Scott W. Finlay DDS, FAGD, FAACD graduated with honours from University of Maryland, Baltimore College of Dental Surgery and a GPR program at a Washington DC Area Trauma Hospital. He was accredited by the American Academy of Cosmetic Dentistry in 2007 and received his fellowship in 2010. He currently serves as an examiner and was elected to a seat on the American Board of Cosmetic Dentistry for accreditation and is a contributing editor for the Journal of Cosmetic Dentistry presenting the examiner’s perspective. He is also the author of the recent revision of Contemporary Concepts in Smile Design, which is the criteria guide that serves as a basis for Accreditation in the AACD. Dr Finlay is a senior faculty member for the Dawson Academy. He teaches contemporary functional concepts related to aesthetics and restoring anterior teeth in a hands-on format. He has contributed articles that have appeared in professional journals such as the Journal of Cosmetic Dentistry, Dentistry Today, Dentistry (UK) and Vistas. He began his practice in Annapolis, Maryland in 1987 (www.AnnapolisSmiles.com) with a special emphasis on aesthetic and restorative dentistry. Dr Finlay is a fellow in the Academy of General Dentistry and has been awarded four gold metals in the AACD annual Smile Gallery. He has appeared on Baltimore Fox 45 Morning News and two other health television programmes as an expert in dental aesthetics.
The baby boomers are coming of age. They are cumulatively beginning to experience the signs and symptoms of dental deterioration. They represent a
significant demographic with very special dental needs. They enter our offices asking to improve their oral health and their smiles1. Many have done their online research and are requesting veneers, whitening and Invisalign. The restorative dentist’s challenge becomes the reconstruction of these smiles with plastic and glass, with predictability and durability. Adding pressure to this demand, the media and economy have influenced the mindset of the consumer, resulting in more educated shoppers who put great value on having it done right the first time.
Although the ability to provide tooth-coloured restorative materials and techniques has been available for the past century, in the earliest form as silicate cements, the predictability and aesthetic results were disappointing. Great progress was made in dental materials over the ensuing decades, but the missing link was the relationship of these aesthetic goals and the proper management of the engineering of the system within which these teeth functioned. These wonderful advancements in materials have allowed us to be even more conservative and effective in providing dental treatment4. However, relying on technology alone can be a double edge sword as it can also have the effect of getting us into to trouble faster. Dr Dawson tells us that 90% of failures are not attributed to the materials or techniques, but our failure to plan. As restorative dentists, we need to be comprehensive in our evaluation of our success or failures. Our vision of failure is often narrowed to the fracture of the restoration, when in truth we need to also appreciate failure to represent all of the signs and symptoms of occlusal disease including tooth mobility or migration, gingival recession and sensitivity.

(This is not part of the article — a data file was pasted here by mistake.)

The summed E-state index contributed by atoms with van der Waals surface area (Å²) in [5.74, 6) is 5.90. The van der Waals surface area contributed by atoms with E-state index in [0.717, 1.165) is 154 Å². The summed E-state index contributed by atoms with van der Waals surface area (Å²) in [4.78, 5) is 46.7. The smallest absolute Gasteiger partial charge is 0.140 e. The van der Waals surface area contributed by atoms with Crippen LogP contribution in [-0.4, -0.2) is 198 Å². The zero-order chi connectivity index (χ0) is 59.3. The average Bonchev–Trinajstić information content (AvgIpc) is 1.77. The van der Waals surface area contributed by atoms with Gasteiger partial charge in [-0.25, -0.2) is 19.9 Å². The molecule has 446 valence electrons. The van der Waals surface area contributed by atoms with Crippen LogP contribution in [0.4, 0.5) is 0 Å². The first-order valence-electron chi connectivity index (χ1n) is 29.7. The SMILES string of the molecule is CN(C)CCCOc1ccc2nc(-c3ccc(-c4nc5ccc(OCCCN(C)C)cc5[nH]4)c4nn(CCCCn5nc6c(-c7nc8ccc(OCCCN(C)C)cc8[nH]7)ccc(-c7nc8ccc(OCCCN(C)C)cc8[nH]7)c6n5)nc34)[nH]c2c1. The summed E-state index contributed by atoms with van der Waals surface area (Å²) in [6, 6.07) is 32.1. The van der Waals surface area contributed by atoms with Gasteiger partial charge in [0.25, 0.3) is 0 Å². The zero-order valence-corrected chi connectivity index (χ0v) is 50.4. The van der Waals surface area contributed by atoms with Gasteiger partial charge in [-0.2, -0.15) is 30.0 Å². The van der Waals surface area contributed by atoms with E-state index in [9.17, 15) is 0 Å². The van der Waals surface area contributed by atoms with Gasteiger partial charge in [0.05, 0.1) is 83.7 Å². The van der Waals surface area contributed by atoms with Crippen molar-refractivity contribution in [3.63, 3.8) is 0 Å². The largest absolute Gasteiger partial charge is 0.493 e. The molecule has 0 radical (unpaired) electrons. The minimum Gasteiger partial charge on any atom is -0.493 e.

As our understanding of the design of the stomatognathic system has evolved, we began to identify and address the two primary etiologies of dental deterioration: bacteria and force. By creating restorations that mimic natural tooth contours and with proper positioning, we can provide an environment that is cleansable and maintainable for our patients, and promote the best opportunity to obtain optimal biological health. With the application of the functional matrix presented Dr Dawson, we can begin to manage the risk factors related to force. The functional matrix is a sophisticated system that is composed of three primary elements: teeth, muscles and a joint. A compromise in any one of these components will inescapably influence the other two. This matrix, when appropriately functioning, allows the muscles to respond in a non-antagonistic way, providing comfort and efficiency.
The design of this system allows the temporomandibular joints, when they are in their hinge axis position, to facilitate balanced simultaneous contacts on all teeth, with an anterior guidance that is in harmony with the envelope of function and a peaceful neuromusculature. This helps to insure an orthopedically stable position. The starting point of this functional matrix begins with a balance distribution of forces with muscles that are comfortable and coordinated due to the non-conflicting proprioceptive feedback from the sequentially loaded teeth. We begin with the assessment of the joint, because we are focused on predictability. Predictability that provides us with a reproducible, specific reference point we refer to as centric relation that is based upon our scientific understanding of the physiology in this orthopedically stable relationship.